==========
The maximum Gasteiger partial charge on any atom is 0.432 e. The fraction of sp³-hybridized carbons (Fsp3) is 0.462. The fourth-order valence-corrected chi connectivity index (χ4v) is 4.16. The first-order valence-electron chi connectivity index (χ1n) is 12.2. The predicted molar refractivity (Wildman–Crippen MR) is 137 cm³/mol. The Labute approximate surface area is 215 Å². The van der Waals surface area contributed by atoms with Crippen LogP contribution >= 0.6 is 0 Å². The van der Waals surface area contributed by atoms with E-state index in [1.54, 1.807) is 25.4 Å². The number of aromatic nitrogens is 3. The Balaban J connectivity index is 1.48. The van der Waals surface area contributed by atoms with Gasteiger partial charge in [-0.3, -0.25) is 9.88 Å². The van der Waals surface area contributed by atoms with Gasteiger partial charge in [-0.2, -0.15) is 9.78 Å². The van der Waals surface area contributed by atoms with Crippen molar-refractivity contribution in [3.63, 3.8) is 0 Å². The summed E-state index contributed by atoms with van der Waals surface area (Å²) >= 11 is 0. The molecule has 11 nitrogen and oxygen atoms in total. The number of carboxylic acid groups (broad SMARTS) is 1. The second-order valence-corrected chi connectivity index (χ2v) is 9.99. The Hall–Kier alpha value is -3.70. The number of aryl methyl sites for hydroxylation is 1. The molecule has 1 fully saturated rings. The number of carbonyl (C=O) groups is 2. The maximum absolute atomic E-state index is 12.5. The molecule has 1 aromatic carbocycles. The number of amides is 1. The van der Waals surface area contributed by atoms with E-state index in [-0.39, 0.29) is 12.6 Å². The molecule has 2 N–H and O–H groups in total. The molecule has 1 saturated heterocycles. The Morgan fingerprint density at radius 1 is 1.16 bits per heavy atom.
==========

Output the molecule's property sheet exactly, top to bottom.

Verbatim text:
The maximum Gasteiger partial charge on any atom is 0.432 e. The fraction of sp³-hybridized carbons (Fsp3) is 0.462. The fourth-order valence-corrected chi connectivity index (χ4v) is 4.16. The first-order valence-electron chi connectivity index (χ1n) is 12.2. The predicted molar refractivity (Wildman–Crippen MR) is 137 cm³/mol. The Labute approximate surface area is 215 Å². The van der Waals surface area contributed by atoms with Crippen LogP contribution >= 0.6 is 0 Å². The van der Waals surface area contributed by atoms with E-state index in [1.54, 1.807) is 25.4 Å². The number of aromatic nitrogens is 3. The Balaban J connectivity index is 1.48. The van der Waals surface area contributed by atoms with Gasteiger partial charge in [-0.3, -0.25) is 9.88 Å². The van der Waals surface area contributed by atoms with Gasteiger partial charge in [-0.2, -0.15) is 9.78 Å². The van der Waals surface area contributed by atoms with Crippen molar-refractivity contribution in [3.63, 3.8) is 0 Å². The summed E-state index contributed by atoms with van der Waals surface area (Å²) >= 11 is 0. The molecule has 11 nitrogen and oxygen atoms in total. The number of carboxylic acid groups (broad SMARTS) is 1. The second-order valence-corrected chi connectivity index (χ2v) is 9.99. The Hall–Kier alpha value is -3.70. The number of aryl methyl sites for hydroxylation is 1. The molecule has 1 fully saturated rings. The number of carbonyl (C=O) groups is 2. The maximum absolute atomic E-state index is 12.5. The molecule has 1 aromatic carbocycles. The number of amides is 1. The van der Waals surface area contributed by atoms with E-state index in [-0.39, 0.29) is 12.6 Å². The molecule has 2 N–H and O–H groups in total. The molecule has 1 saturated heterocycles. The Morgan fingerprint density at radius 1 is 1.16 bits per heavy atom.